As hurricane seasons begins on Saturday June 1 and continues thru November 30, Jersey Shore law enforcement and public officials want to make sure you're prepared for the stormy weather in 2019.

Monmouth County Sheriff Shaun Golden wants all residents to take the proper steps as hurricane season approaches.

“Preparing, planning and staying informed makes dealing with any kind of storm that may affect Monmouth County, much easier,” Sheriff Golden, whose agency runs the Office of Emergency Management, said. “As we approach the hurricane season, now is the time to take those basic steps.”

The National Oceanic and Atmospheric Administration’s outlook for 2019 is a 40% chance near- normal season, a 30% chance of an above normal season and a 30% chance of a below-normal season.

While those numbers provide statistical guidance, everyone should keep in mind that it only takes one storm to impact the Jersey Shore to make it a bad year.

Keep in mind that Sandy was a superstorm when it reached the Jersey Shore and not a hurricane but still caused significant damage to our community.

In an effort to ensure the safety and wellbeing of residents during weather related events, the Monmouth County Sheriff’s Office, OEM, is reinforcing Know Your Zone.

“This information is particularly vital during hurricane season since it is designed to educate residents, businesses and visitors on the coastal evacuation zone in which they live, work or vacation,” Michael Oppegaard, Monmouth County OEM Coordinator, said. “The plan identifies specific coastal evacuation zones (A, B, C and D) that helps emergency management officials target evacuation orders to those areas that are at the most risk, based upon threat, strength, direction and forecasted storm surge.”

For more information, on Know Your Zone, visit

Residents and business owners should also take the time to get an insurance check-up.

Calling your insurance company or agent to make sure you have the proper insurance coverages to repair or replace your home after a flood or disaster is critical in ensuring that you can recover more efficiently.

In addition, the sheriff’s office will once again take disaster preparedness a step further by assisting seniors throughout Monmouth County in the event of an emergency or disaster through the STORM program.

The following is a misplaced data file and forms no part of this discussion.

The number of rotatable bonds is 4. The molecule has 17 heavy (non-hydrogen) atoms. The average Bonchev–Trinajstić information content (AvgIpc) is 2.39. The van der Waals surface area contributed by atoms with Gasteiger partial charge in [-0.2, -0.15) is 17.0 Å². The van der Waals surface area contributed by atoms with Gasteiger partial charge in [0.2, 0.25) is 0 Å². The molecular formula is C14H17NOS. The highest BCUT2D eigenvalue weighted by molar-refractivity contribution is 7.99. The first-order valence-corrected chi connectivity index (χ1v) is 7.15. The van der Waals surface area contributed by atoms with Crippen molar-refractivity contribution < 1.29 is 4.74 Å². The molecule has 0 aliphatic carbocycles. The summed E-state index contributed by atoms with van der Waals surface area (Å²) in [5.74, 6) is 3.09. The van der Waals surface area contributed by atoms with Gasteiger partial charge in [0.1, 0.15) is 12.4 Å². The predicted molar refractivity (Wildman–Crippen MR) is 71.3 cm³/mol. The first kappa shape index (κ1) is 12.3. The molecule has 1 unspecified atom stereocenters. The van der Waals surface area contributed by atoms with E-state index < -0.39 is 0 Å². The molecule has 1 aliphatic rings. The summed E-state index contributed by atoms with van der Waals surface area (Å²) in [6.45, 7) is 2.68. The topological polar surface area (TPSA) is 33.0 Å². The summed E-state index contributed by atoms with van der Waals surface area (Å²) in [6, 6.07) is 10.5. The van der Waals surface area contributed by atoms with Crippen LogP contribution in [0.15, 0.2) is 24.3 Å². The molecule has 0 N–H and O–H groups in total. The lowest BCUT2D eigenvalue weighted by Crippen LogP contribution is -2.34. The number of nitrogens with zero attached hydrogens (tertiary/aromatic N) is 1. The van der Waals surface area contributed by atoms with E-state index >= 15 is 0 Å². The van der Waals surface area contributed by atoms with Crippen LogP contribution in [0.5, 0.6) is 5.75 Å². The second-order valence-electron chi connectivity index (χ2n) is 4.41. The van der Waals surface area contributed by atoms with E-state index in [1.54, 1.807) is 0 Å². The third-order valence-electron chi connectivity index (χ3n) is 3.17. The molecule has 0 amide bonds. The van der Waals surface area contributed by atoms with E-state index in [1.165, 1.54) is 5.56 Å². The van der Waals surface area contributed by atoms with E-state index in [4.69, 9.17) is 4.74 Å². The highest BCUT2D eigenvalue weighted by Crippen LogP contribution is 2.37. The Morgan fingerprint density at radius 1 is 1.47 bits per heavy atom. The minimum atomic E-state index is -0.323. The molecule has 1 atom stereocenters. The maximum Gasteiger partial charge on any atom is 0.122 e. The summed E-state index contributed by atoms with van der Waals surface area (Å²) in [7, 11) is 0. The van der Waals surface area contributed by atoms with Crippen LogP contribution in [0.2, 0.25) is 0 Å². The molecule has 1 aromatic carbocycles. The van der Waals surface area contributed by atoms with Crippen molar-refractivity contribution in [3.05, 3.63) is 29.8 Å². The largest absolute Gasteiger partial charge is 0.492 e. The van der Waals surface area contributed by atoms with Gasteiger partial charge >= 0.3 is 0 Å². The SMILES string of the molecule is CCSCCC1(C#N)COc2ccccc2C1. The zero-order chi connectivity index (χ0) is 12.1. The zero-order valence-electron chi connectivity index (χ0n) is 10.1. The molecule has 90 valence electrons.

Seniors Taking on Readiness Measures, STORM, equips those who are among the most vulnerable population with emergency preparedness information, assists them in creating a family disaster plan, and, provides them with an emergency kit.

The program is going strong since its creation after Superstorm Sandy.

STORM has been presented to 3,000 Monmouth County residents and approximately 2,500 kits have been provided.

“STORM, provides people with the tools to build a plan in an effort to strengthen resiliency, sustainability and expedite recovery during emergencies and disasters,” Sheriff Golden said.

During the program, seniors are given a family disaster plan booklet, which asks for personal, family, work, medical, insurance, emergency & evacuation related information.

Once the booklet is completed, they are then provided with a free emergency supply kit, which includes basic necessities for use during an emergency.

STORM programs can be scheduled by calling the Monmouth County Sheriff’s Office, OEM at (732) 431-7400.

The sheriff’s office is also urging residents to have emergency notifications and public safety information at their fingertips, through the Monmouth County Sheriff’s Office Application (app) for smartphones.

The application is designed for Android and iOS platforms and can be downloaded for free.

The app provides instant access to sheriff’s office related information, which includes real-time emergency notifications through its integrated push notification system that automatically displays the message on the phone.

Users are able to be instantly alerted to weather, or other emergency related situations, from the Monmouth County Sheriff’s Office and the agency’s Office of Emergency Management.

“It can be challenging during emergency situations to provide consistent, official messages to a large group of residents," Sheriff Golden said. "In addition to social media and our website, this app is another tool that we utilize to keep the public informed."

SUEZ Water in Toms River wants residents to stay prepared and know what to do should an emergency arise this year and beyond.

They also want residents to know that they are prepared to help them.

"Our teams closely monitor the weather and will be prepared to make any adjustments necessary to maintain residents water quality and service, the integrity of our water treatment plants or supply dams and precious water supplies," Jim Mastrokalos, SUEZ Director of Operations said. "When the National Weather Service predicts a storm, our goal is to respond as quickly as possible to all emergency situations that may arise, rapidly restore any disrupted services and keep the water flowing."

He said particular measures include testing backup generators, ensuring that water storage facilities are full and maintaining an extra supply of water treatment compounds.

SUEZ also works with the Ocean County OEM and preparedness teams to help keep residents safe.

"Many local agencies and organizations team together with SUEZ to prepare for hurricanes and other severe storms," Mastrokalos said. "We also urge our customers to be weather ready by checking personal emergency preparedness plans now."

He said you should also have emergency supplies on hand including flashlights, batteries and food before a storm hits.

"While SUEZ will always do its best to maintain service during an emergency, we encourage our customers to store extra tap water in food grade storage containers," Mastrokalos said.

More helpful tips are available at FEMA.Gov.

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